One of the most popular breeds in America, Yorkshire Terriers are affectionate dogs who love playing and exploring. One of the smallest breeds, the average Yorkie weighs somewhere between four and seven pounds. When they’re not busy being energetic backyard adventurers, they have no issues curling up in an owner’s lap and being snuggled on for hours.
Like any other breed, Yorkshire Terriers have a unique set of health issues they’re most prone to. At PetFirst, we’ve seen almost every canine ailment imaginable in our pet insurance customer claims, so we’ve compiled a handy list of the most frequent disorders and illnesses we’ve observed in Yorkies to help you know what to look for and when to act.
One of the most common infections in dogs, especially those with floppy ears like the Yorkshire Terrier. Otitis is the chronic inflammation of the middle ear or external ear canal, with the most common symptoms being persistent head shaking and foul odor. Fortunately, this ailment is almost always treatable when diagnosed.
The average vet bill for this is around $102.39.
A serious gum disease which can, in extreme cases, destroy the jawbone. Yorkies and other small dogs are more prone to dental diseases like this because of their compressed teeth crammed inside their narrow jaws. This dental overcrowding often results in increased plaque buildup, gum disease, and tooth decay.
The average vet bill for this is around $382.67.
Gastritis refers to the uncomfortable irritation or inflammation of the stomach lining. Symptoms include bile-tinged vomiting, abdominal pain, and loss of appetite. Small breeds like pugs, bulldogs, and terriers are more prone to developing this, though the exact cause is unknown.
The average vet bill for this is around $242.06.
This skin disorder, characterized by seemingly relentless itching on the face and feet, is especially prevalent in Yorkies due to their small size and delicate skin. Since Yorkies’ bodies are usually only a few inches from the ground, they are more prone to coming in contact with the common causes of skin irritants like pollen, mold spores and dust mites.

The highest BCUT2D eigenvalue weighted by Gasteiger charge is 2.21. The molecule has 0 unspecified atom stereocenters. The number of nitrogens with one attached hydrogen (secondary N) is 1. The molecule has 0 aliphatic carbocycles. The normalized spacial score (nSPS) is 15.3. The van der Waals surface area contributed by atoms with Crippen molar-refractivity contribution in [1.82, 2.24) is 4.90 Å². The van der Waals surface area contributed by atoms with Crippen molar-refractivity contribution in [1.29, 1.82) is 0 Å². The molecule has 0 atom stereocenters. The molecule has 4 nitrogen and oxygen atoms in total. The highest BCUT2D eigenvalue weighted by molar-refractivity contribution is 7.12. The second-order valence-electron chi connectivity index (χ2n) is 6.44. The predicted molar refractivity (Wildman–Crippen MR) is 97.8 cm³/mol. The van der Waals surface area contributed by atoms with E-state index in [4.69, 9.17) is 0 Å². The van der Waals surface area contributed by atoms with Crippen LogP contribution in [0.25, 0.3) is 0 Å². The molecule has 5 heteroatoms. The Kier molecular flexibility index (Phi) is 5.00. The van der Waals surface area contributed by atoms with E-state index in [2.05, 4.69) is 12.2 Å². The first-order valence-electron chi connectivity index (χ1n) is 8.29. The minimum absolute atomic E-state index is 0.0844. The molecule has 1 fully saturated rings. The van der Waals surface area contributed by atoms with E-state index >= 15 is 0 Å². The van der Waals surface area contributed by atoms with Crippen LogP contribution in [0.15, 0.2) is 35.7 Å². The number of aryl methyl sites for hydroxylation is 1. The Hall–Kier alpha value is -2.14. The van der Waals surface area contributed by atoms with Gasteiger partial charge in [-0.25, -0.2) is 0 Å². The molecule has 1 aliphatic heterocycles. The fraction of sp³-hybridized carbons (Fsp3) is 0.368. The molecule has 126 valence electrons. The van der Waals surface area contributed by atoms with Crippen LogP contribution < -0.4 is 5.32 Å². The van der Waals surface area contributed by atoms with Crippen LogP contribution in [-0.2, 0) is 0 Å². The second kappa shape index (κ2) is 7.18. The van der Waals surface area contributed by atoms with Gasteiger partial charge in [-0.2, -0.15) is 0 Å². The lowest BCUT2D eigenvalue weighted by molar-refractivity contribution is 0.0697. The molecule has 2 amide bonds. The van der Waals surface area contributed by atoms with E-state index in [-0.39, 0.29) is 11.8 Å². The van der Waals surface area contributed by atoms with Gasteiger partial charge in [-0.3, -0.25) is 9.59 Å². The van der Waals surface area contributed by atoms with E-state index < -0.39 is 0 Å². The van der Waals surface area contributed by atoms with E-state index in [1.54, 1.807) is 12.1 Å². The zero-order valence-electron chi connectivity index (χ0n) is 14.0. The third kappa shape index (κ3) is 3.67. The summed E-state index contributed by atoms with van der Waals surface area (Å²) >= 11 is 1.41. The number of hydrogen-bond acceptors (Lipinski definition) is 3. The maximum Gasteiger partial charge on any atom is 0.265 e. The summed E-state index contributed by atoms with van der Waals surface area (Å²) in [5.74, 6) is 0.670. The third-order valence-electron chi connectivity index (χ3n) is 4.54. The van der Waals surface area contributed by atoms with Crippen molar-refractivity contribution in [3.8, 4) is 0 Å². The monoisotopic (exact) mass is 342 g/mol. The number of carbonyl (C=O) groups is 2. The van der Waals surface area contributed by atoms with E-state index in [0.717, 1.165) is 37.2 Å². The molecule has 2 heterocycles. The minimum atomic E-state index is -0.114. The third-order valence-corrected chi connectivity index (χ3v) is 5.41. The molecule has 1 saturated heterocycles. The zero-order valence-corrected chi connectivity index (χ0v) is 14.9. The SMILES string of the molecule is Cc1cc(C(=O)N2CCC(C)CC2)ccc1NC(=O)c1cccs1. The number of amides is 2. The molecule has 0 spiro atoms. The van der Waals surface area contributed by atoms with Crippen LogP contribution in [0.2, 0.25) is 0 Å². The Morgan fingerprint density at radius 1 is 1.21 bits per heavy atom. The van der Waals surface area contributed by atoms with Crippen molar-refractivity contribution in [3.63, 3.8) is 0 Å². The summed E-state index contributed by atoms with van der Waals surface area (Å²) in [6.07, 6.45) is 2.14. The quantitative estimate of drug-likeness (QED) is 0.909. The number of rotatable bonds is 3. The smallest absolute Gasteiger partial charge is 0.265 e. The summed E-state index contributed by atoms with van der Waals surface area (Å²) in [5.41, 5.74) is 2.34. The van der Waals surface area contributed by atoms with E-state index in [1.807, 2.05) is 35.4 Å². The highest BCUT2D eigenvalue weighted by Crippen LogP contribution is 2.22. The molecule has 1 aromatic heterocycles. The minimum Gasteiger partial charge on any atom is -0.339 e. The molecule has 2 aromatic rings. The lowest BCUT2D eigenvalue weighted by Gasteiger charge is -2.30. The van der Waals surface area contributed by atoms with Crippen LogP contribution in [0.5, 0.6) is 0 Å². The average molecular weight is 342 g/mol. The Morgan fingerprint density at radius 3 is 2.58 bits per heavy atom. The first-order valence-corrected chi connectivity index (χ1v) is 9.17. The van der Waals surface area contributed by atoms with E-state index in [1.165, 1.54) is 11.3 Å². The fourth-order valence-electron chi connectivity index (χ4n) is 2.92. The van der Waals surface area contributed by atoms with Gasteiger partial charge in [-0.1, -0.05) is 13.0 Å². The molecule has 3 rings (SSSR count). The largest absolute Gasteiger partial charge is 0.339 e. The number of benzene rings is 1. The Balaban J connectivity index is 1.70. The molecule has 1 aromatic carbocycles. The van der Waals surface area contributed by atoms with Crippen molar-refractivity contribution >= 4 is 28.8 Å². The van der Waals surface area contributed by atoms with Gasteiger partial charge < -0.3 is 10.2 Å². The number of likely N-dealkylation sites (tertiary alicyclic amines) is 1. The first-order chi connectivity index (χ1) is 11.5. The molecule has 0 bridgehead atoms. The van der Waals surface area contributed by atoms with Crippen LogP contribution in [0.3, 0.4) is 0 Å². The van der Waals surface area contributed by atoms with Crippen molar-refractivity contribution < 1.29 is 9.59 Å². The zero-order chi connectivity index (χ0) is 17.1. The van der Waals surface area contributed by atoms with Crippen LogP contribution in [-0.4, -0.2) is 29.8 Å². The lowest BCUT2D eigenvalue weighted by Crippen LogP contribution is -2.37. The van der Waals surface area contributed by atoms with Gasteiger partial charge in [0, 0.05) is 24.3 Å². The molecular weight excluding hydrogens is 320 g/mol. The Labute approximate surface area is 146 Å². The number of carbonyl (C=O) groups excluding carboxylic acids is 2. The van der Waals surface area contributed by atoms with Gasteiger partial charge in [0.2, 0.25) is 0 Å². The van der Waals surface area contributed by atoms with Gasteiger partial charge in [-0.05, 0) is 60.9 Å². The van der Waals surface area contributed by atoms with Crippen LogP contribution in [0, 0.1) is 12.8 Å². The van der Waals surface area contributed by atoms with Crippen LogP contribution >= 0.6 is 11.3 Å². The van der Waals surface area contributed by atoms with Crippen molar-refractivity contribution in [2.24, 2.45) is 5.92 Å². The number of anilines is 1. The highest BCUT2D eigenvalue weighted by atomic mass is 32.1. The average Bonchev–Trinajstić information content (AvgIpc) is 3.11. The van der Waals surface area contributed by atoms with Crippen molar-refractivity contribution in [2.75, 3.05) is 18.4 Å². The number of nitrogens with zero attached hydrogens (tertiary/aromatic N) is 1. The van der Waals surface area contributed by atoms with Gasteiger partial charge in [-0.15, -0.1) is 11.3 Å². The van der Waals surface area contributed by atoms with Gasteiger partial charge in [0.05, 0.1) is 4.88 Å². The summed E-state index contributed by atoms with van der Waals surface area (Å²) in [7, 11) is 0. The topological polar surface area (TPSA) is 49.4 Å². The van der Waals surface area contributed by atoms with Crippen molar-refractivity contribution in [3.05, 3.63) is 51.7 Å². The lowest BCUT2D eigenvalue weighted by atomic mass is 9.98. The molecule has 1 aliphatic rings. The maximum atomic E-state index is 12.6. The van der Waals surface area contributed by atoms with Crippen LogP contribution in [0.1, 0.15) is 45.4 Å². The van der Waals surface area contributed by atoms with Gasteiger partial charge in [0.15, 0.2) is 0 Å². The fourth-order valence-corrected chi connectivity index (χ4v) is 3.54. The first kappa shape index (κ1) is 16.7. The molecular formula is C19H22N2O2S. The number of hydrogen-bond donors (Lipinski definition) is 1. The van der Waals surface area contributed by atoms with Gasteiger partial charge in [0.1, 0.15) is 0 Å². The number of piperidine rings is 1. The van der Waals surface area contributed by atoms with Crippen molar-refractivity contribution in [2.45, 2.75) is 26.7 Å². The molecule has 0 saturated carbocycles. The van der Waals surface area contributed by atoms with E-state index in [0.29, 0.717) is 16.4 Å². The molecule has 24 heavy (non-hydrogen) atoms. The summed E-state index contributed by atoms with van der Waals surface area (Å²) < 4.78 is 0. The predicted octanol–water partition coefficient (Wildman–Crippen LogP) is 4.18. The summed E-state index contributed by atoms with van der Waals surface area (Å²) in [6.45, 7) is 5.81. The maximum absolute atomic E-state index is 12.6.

The average vet bill for this is around $112.75.
The acute inflammation of the gastrointestinal tract, this disorder is common in small dogs and can result in bloody diarrhea and vomiting. Unfortunately, the exact cause of this is also unknown, while the diagnosis is often based on the exclusion of all other possibilities.
The average vet bill for this is around $455.17.
While Yorkies are one of the best breeds for owners with allergies due to their low-shedding, hypoallergenic coats, that doesn’t mean they themselves are immune to allergies of their own. The most common allergens for Yorkies are pollen, foods and flea bites, which can all lead to various health conditions if chronic allergies are left untreated.
The average vet bill for this is around $100.02.
All dog breeds are susceptible to conjunctivitis (pink eye), so it’s no surprise we see so much of it in a breed as popular as the Yorkshire Terrier. Just like with humans, the most common symptoms are discharge, pink coloration, excessive blinking and inflammation. Luckily, pink eye is usually a minor health issue with a low cost of treatment.
The average vet bill for this is around $83.29.
Urinary Tract Infection
Yorkies are more prone to the various health issues like bladder stones that cause UTIs than many other breeds. Symptoms can include anything from cloudy urine to depression and lethargy.
The average vet bill for this is around $222.84.
This is a broad term that can refer to any affliction of the colon that results in diarrhea which is, in extreme cases, bloody or full of mucus. Colitis is especially prominent in Yorkies, but the causes are variable; anything from dietary indiscretion to stress to worms can be the culprit.
The average vet bill for this is around $170.97.
This term refers to any seemingly unnatural skin growth which most pets inevitably develop at some point in their lives. For the majority of small toy breeds, these growths are harmless. Yorkies, however, are an exception, as cancer is their second leading cause of death. Still, half of all cancers are curable if caught early, making regular checkups and surgical removals even more imperative.
The average vet bill for this is around $225.42, while the cost for mass removal is $460.51.
Maintaining the health and well-being of your furry companion can often be an expensive undertaking. Fortunately, there are many affordable and flexible pet insurance plans that can help you reduce costs and ensure the continued safety your four-legged friend deserves.